We moved out of Memphis in 1974. I never saw nor spoke to Ricky or Nancy ever again. Such instances and situations were the single largest downside of living with parents who possessed a "Nomadic nature," for a lack of a better way to describe it. You made good, solid friends and *poof* they were gone. I have searched and searched for Ricky to no avail. I did have a nice conversation with Nancy's mother, who, at the time, was residing in south Florida. She updated me on Nancy and left it as my choice if I wanted to "touch base" with her. I simply asked her to tell her I said "hi and was truly happy to hear she was doing so well." I thanked Mrs. Hagen and that was that.
If you've read this far (God help you), I'll close with this.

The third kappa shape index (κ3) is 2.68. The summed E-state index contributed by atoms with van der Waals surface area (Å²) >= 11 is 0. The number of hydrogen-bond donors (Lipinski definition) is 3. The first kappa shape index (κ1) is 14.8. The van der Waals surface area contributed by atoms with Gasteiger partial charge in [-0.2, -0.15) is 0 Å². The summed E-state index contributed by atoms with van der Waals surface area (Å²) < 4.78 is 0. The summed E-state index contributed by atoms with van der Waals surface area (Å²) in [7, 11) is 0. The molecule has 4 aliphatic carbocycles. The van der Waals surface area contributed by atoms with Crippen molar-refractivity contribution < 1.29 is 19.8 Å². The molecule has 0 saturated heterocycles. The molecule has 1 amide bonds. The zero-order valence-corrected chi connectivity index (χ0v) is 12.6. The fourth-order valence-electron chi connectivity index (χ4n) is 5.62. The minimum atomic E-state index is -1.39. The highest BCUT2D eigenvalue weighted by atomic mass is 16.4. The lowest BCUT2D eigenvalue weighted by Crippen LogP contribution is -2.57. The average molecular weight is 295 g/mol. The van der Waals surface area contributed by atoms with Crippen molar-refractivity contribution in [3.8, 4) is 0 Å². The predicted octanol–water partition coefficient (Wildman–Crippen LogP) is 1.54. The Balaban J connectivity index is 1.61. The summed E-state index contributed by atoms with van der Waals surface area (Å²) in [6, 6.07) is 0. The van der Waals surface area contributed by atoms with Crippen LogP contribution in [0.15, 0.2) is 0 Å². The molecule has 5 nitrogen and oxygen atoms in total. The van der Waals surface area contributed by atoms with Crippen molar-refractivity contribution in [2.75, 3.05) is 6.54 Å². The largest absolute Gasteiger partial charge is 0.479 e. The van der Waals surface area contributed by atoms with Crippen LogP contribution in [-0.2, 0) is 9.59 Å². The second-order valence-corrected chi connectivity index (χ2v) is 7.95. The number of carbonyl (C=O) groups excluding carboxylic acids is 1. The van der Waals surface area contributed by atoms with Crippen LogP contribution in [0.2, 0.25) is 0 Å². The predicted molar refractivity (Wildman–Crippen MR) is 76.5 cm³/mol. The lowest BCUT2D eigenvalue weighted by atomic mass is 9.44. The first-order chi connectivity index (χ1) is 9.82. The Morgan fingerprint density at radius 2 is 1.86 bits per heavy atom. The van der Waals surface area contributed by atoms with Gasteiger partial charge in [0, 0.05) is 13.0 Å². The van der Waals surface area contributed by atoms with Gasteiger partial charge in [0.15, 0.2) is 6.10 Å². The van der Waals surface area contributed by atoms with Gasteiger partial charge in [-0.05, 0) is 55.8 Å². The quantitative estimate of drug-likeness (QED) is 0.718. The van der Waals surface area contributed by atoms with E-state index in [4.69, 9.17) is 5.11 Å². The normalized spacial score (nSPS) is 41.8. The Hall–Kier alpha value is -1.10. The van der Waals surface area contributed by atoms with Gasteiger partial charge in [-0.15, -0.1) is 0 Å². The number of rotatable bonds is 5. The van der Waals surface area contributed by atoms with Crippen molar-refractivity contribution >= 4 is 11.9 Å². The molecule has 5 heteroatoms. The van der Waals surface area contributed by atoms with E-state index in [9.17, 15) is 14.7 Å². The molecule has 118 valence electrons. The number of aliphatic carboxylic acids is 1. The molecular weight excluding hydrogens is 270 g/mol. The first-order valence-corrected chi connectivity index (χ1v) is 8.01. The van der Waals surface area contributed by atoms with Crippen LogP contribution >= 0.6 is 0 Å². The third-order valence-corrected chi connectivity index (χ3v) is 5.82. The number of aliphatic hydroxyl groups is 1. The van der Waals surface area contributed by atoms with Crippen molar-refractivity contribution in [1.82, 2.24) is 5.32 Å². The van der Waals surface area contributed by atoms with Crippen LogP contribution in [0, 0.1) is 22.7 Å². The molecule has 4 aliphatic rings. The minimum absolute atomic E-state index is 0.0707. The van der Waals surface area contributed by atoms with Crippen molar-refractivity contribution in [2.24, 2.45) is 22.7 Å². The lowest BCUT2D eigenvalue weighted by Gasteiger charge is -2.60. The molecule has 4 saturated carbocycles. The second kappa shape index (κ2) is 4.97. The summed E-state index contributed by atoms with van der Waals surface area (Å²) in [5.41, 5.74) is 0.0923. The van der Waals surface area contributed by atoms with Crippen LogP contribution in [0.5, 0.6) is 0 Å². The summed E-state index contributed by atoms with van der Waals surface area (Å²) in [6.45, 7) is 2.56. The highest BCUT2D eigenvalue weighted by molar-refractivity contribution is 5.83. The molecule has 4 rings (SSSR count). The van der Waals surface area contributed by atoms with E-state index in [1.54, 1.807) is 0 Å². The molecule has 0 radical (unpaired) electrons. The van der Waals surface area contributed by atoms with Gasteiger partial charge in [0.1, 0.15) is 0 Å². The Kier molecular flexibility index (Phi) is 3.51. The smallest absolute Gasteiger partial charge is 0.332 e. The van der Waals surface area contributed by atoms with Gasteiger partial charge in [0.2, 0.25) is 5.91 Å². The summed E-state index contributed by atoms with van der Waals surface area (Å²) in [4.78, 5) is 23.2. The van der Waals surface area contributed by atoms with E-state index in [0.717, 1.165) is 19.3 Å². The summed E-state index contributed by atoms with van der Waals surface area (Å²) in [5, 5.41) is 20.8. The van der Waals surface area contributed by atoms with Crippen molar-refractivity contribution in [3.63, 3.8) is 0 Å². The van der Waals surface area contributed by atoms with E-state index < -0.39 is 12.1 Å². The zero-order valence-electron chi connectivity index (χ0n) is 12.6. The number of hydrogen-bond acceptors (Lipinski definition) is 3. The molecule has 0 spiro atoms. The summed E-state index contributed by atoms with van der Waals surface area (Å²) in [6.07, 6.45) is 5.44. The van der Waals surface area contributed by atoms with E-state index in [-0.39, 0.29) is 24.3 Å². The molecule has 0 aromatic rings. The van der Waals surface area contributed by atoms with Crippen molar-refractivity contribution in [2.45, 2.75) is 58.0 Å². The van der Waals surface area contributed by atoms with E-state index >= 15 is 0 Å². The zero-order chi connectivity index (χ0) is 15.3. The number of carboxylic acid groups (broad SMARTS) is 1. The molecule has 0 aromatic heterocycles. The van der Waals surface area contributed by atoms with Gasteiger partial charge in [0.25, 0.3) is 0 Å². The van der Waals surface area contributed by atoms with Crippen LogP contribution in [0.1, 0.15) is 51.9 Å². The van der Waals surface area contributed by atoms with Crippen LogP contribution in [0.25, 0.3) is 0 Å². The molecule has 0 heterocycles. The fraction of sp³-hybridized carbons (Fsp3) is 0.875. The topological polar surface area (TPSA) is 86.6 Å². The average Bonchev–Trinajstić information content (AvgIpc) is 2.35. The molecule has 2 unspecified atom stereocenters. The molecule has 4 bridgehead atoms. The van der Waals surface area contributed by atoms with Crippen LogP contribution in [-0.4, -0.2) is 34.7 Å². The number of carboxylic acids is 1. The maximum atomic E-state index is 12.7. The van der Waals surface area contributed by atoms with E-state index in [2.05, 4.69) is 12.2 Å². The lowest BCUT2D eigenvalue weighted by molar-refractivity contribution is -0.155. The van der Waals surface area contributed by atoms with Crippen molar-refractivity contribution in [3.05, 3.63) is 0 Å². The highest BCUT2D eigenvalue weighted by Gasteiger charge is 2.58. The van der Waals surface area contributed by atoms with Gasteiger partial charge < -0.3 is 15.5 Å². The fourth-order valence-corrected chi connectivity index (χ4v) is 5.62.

From the time I was born, in Natchez, Mississippi, in 1957, to the day I turned 20, in Baton Rouge, I lived in thirteen towns/cities, in four states (and my parents were not military). I dropped out of school, in my second month of the tenth grade and during the course of those ten years, I attended eleven different schools. I remain mystified, to this day, as to how I managed to never fail a grade. I mean, if you know me, I'm far from being the brightest bulb in the pack. I suppose the Lord knew I was destined to be a police officer and since that didn't require being a brain surgeon, He didn't feel compelled to have me repeat a grade.
Some folks (few as they are), who know of this "past" have wondered, out loud, how I turned out the way I did (now, I assure you I was looking from the positive aspect of their thinking). All I can say for sure, is that I know, that I know, that God had my back and everything that took place over a cumulative thousands of miles, made me who I am today.
I'll leave you with two of my all-time favorite "remastered" videos of Elvis. I hope you enjoy.